▼How To Dodge OR Survive Terrorism (6)▼
In 2015, August 7 to be precise, I sent a church member and best friend who happens to be involved in Church Management an email saying: “Let's talk about Church Security when you have time...From a strictly professional angle ... You [can] involve all responsible parties. My expertise in Security, Risk and Mitigation covers the entire spectrum. [And] Cybersecurity is only one” of them you know.
During our cordial exchange she explained that a “security system was installed and we are under contract for at least two years - thanks for offering your expertise, but the decision is out of my hands.” Later on, I found myself adding: “...I simply meant it as a brainstorm to find out informally during a chat, what "Physical Security" measures are in place and then make suggestions. That's all. We have a saying in Security. Two, to be exact: Paranoia is a skill...” Then added its antecedent:Needless to say, I'm upset for the victims of Devin Patrick Kelley's terror attack. Yet it's precisely the kind of thing I had in mind. You see, reactive “let's search for a motive” mindsets and/or tiptoeing around the obvious need — for those of us who are well-traveled and see what works abroad — to rescind the 2nd Amendment as addressed previously (click images to read), are a complete waste of time. So, instead of divulging how to nail Church Security here, I'll try something new. Contact me, if you or your church are serious. Otherwise, read on or keep reactive systems in place. Either way:To survive multi-method terror attacks today, 4 assets must be in a continual state of improvement: Your Security Awareness, Creativity/Resourcefulness; Reaction Time and Body-System Integrity; plus your lightning ability to silence a mobile phone, and NEVER be distracted by one in the first place.
Speaking of smartphones, the impulse to film or record things will get you killed. And while I address crowds further below, survival as in the tragedy below, comes from what boxers call, range control. Remember: Distance is safety. Proximity is danger. 'Can't strike from a distance? Don't get close.
You can enrich businesses by buying expensive high-tech anti-terror gear. Like hardcore terror groups such as the Taliban though, low tech is really all you need. The rest is mental. BUT, do read #5 further below. Also, two questions to objectively answer to ensure this article is even worth your time: How badly do you really want to cheat death, live, go back to your family, loved ones and enjoy dreams or unfinished business you have in the works? Second, how agile, versatile and decisive are you?
More than your ego, your answer will predict — if not your survivability — your ability to dodge Terrorism, which is what I focus my practice and research on. For the same reason the best defensive boxer ever built his success on avoiding career-diminishing and career-ending fights in the ring.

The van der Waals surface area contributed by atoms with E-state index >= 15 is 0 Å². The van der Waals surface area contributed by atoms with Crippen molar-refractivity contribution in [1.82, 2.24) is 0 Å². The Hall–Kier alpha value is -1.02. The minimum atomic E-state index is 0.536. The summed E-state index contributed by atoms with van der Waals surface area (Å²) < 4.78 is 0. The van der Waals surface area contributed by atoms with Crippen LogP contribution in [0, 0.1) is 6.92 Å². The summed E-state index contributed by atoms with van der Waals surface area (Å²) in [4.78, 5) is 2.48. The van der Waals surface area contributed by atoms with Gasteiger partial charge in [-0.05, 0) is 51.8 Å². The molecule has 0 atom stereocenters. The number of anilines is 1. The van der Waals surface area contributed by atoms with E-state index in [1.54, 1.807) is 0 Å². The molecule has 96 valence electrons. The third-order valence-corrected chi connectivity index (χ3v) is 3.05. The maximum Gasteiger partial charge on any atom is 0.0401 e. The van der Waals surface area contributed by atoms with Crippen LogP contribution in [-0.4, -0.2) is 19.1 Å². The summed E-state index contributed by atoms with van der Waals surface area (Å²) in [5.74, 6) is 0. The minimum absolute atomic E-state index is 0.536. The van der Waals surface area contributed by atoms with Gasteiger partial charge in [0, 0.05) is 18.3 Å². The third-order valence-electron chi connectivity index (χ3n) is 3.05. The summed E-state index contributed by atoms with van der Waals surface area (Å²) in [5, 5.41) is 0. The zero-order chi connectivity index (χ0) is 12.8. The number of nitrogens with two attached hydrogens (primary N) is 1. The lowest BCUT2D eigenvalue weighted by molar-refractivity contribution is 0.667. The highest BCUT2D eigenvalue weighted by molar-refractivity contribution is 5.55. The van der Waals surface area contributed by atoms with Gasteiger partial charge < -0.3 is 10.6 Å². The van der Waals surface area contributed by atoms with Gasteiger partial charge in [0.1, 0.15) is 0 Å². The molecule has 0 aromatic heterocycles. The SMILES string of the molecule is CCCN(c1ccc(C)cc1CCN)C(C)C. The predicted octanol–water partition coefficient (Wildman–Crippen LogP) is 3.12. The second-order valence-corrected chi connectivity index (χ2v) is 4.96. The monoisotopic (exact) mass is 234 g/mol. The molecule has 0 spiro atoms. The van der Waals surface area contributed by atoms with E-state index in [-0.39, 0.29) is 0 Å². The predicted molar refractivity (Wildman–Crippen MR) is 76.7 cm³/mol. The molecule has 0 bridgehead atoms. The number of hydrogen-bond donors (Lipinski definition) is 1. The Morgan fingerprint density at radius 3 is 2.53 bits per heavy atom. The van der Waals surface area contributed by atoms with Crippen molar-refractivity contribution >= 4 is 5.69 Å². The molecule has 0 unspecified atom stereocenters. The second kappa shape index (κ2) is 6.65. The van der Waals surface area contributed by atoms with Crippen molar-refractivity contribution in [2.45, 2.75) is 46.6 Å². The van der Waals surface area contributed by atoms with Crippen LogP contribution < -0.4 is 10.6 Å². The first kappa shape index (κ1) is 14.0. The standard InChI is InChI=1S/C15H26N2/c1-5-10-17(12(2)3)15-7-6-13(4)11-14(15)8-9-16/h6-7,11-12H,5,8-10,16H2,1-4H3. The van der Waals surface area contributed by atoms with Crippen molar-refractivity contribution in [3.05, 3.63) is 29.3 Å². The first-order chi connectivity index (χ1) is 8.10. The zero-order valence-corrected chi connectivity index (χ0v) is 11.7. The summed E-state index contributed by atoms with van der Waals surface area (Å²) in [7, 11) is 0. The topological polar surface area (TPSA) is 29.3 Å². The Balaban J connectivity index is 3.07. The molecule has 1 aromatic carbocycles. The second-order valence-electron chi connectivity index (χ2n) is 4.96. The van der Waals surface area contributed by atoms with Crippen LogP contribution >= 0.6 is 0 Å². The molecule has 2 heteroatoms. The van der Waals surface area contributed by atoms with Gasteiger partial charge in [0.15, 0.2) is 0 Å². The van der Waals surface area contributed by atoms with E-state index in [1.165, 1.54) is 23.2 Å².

It's a mindset. Some choose to walk into terror incidents (which I define very broadly) unawares. Smarter people avoid them altogether. That's why in this series, I use the unfortunate, even fatal mistakes of others to underscore the cost of taking life casually in this age of terror. So leave the political, academic, Social Media trolls and armchair critics and their talk about what works and doesn't, or how the Iraq War(s) made terrorism worse — stupid waste of time, I know — and let's get to work! The following Threat Smart principles are rules I personally live by, teach; know to work. And combined with the videos, hyperlinked images, text and other content here, can save lives:Terrorism is a fight. And whatever the definitions, unless you've signed up, it's NOT your fight.
This, practically and fundamentally, is a vital, defensive mindset. Not a morally apathetic principle. And rooted in pragmatism, my purposely broad, inflexible, yet easy to understand definition of terrorism is the idea that:
You either want a constructive life experience, or you want a destructive life experience. And terror, for our purposes, is everything falling under destructive. Perhaps based on YOUR definition too?Funny or not, for some people, it may be relationships.
And for others, complete clarity regarding who they are — and they allow no room for nuance — in the context of terror, survivability, what constitutes “destructive” and ultimately, their destiny.IF you UNDERSTAND, embrace, and concede that “constructive” is your most desirable default, your awareness of Terrorism, and inner counter-terrorism compass should next mandate: “Right time. Right place. Right people.” thinking. Or put differently:
Most people die when “terror strikes” because whatever the valid justifications, they're simply at the wrong place, at the wrong time, and with the wrong people.